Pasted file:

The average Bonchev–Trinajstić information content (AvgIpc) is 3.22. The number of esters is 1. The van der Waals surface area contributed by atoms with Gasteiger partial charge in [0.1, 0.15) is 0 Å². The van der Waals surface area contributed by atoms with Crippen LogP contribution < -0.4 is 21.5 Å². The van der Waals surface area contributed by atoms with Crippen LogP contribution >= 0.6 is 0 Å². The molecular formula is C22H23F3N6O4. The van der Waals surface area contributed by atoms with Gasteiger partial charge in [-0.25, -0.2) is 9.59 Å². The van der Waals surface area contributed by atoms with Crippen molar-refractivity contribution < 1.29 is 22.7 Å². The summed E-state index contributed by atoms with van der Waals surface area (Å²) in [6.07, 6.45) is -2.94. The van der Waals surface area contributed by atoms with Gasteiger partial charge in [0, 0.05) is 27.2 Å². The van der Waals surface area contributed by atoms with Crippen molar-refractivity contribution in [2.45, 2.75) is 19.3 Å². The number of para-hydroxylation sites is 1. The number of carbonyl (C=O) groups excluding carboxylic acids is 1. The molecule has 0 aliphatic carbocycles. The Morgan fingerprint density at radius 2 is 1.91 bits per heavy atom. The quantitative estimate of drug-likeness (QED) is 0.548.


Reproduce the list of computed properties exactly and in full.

The average Bonchev–Trinajstić information content (AvgIpc) is 3.22. The number of esters is 1. The van der Waals surface area contributed by atoms with Gasteiger partial charge in [0.1, 0.15) is 0 Å². The van der Waals surface area contributed by atoms with Crippen LogP contribution < -0.4 is 21.5 Å². The van der Waals surface area contributed by atoms with Crippen LogP contribution >= 0.6 is 0 Å². The molecular formula is C22H23F3N6O4. The van der Waals surface area contributed by atoms with Gasteiger partial charge in [-0.25, -0.2) is 9.59 Å². The van der Waals surface area contributed by atoms with Crippen molar-refractivity contribution < 1.29 is 22.7 Å². The summed E-state index contributed by atoms with van der Waals surface area (Å²) in [6.07, 6.45) is -2.94. The van der Waals surface area contributed by atoms with Gasteiger partial charge in [0, 0.05) is 27.2 Å². The van der Waals surface area contributed by atoms with Crippen molar-refractivity contribution in [2.45, 2.75) is 19.3 Å². The number of para-hydroxylation sites is 1. The number of carbonyl (C=O) groups excluding carboxylic acids is 1. The molecule has 0 aliphatic carbocycles. The Morgan fingerprint density at radius 2 is 1.91 bits per heavy atom. The quantitative estimate of drug-likeness (QED) is 0.548.